I’ll be honest with you – local politics used to baffle me. Upper tier, lower tier, counties, districts, unitary authorities, combined authorities…don’t even get me started on parish and town councils! Did you know there are 333 local authorities in England, 32 in Scotland, 22 in Wales and 11 in Northern Ireland? That’s an awful lot of councillors for us professional communicators in local government to work with. And let’s face it, for many of us, working with them can be a significant challenge.
And so, as someone relatively new to the world of local government communications, I knew that the most recent 2022 Future Leaders session was going to be a cracking learning experience for me.
Julie Odams, Assistant Director of Communications and Customers at Derbyshire County Council hosted us at County Hall in Matlock, in a beautiful building that was formerly Smedley’s Hydropathic Establishment, one of 25 hydros in this historic town. Sadly, we were down in number thanks to a few holidays and a London tube strike. But for those of us who made the journey to marvellous Matlock, a thought provoking day of learning was in store.
Julie planned a packed agenda of sessions and speakers, covering subjects including the pre-election period, shifting from tactical to strategic communications, settling in with a new administration, and the psychology of working effectively with senior leaders.
It was fascinating stuff that sparked ideas and discussion among the Future Leaders cohort.
For me, some of the most valuable parts of the day involved the Derbyshire councillors. The Leader came to talk to us about what he values in his relationship with the Communications Team. This prompted conversation about relationships, trust and reputation, and the value of reporting, which I found particularly interesting (spoiler: they do like that weekly comms round up and do read it!).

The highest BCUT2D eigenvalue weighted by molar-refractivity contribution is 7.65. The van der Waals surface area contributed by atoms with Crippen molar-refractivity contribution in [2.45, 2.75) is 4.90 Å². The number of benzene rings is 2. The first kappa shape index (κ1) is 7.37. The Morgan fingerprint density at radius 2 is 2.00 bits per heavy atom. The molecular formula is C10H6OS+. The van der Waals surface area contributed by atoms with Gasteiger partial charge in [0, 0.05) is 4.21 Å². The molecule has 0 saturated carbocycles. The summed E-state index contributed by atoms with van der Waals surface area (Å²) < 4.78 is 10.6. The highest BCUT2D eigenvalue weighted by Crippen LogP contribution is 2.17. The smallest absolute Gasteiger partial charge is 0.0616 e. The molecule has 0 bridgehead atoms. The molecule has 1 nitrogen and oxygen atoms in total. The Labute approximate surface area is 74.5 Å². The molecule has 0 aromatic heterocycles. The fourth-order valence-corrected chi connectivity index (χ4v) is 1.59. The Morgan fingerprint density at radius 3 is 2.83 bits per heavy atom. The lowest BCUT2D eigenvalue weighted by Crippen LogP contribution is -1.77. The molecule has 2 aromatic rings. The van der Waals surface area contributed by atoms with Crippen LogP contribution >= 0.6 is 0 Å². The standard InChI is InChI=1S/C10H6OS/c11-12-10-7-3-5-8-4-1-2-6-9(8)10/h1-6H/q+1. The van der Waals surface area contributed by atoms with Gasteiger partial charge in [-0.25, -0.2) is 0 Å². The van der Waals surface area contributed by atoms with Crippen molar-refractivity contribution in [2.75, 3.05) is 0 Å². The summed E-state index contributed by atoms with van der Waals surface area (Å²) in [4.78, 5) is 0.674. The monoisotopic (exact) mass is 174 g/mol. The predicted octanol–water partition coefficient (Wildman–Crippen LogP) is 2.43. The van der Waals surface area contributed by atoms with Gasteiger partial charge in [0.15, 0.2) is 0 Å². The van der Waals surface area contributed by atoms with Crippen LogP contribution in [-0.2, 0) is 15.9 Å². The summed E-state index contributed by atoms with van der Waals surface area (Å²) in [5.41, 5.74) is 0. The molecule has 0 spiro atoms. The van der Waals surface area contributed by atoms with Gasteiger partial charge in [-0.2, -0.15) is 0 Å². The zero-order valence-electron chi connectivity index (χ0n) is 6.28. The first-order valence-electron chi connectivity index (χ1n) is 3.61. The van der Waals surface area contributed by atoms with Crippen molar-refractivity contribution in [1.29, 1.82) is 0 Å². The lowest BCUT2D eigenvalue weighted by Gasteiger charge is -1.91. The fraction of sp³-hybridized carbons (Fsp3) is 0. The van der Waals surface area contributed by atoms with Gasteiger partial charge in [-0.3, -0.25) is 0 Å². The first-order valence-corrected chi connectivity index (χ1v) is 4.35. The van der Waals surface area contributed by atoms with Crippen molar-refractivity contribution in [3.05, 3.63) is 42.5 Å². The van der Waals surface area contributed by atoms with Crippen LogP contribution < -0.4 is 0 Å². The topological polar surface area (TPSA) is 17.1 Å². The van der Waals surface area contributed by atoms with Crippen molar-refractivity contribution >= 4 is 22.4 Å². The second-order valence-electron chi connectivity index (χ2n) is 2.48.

I’ve already made some suggestions to my team as a result, and had superb feedback on it within a week!
Also a great experience, our practical session involved developing a comms plan and briefing for two real-life examples, which we then presented to two Derbyshire councillors. It’s fair to say they gave us a grilling when we presented our ideas! This really gave me food for thought. Their challenges helped me better understand what they’re at the council to do – represent local people. It’s an experience I’ll always bear in mind in future, to help create robust messages that land with our audiences.
And so, I am going to get better at prioritising my politicians. I’ll view their opinions as opportunities to learn and improve my comms strategies, and I will nurture those relationships for mutual advantage.
What else did I take away from the day?
- Watch out for councillors wanting a big cheque for a photo opportunity suspiciously close to an election.
- Build brilliant relationships and make people feel special.
- Ask your leaders what’s keeping them awake at night and help them solve those problems.
- You don’t have to stop being tactical to be strategic.
- There’s no point in being strategic if you’re not then going to put that strategy into action.
- TikTok is changing popular culture and you do need to embrace it.
- Don’t underestimate the power of good skincare.